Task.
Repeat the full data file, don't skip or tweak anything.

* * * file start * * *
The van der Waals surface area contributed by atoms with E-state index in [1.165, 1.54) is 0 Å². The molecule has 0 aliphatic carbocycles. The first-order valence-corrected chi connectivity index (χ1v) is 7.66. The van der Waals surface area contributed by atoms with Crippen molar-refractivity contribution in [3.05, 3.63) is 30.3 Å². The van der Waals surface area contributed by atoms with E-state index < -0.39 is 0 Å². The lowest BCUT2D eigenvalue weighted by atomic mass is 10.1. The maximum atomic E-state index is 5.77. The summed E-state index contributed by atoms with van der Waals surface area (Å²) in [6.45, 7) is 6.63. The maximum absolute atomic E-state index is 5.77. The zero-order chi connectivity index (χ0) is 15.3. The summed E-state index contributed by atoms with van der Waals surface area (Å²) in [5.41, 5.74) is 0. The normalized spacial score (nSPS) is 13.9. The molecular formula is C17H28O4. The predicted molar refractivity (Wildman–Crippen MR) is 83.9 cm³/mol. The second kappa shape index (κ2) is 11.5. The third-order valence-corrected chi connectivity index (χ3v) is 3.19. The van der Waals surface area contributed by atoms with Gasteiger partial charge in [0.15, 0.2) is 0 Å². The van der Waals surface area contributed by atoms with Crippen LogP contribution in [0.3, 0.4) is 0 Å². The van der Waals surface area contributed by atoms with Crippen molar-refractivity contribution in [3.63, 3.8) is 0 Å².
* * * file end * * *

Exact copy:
The van der Waals surface area contributed by atoms with E-state index in [1.165, 1.54) is 0 Å². The molecule has 0 aliphatic carbocycles. The first-order valence-corrected chi connectivity index (χ1v) is 7.66. The van der Waals surface area contributed by atoms with Crippen molar-refractivity contribution in [3.05, 3.63) is 30.3 Å². The van der Waals surface area contributed by atoms with E-state index < -0.39 is 0 Å². The lowest BCUT2D eigenvalue weighted by atomic mass is 10.1. The maximum atomic E-state index is 5.77. The summed E-state index contributed by atoms with van der Waals surface area (Å²) in [6.45, 7) is 6.63. The maximum absolute atomic E-state index is 5.77. The zero-order chi connectivity index (χ0) is 15.3. The summed E-state index contributed by atoms with van der Waals surface area (Å²) in [5.41, 5.74) is 0. The normalized spacial score (nSPS) is 13.9. The molecular formula is C17H28O4. The predicted molar refractivity (Wildman–Crippen MR) is 83.9 cm³/mol. The second kappa shape index (κ2) is 11.5. The third-order valence-corrected chi connectivity index (χ3v) is 3.19. The van der Waals surface area contributed by atoms with Gasteiger partial charge in [0.15, 0.2) is 0 Å². The van der Waals surface area contributed by atoms with Crippen LogP contribution in [0.3, 0.4) is 0 Å². The van der Waals surface area contributed by atoms with Crippen molar-refractivity contribution in [3.63, 3.8) is 0 Å².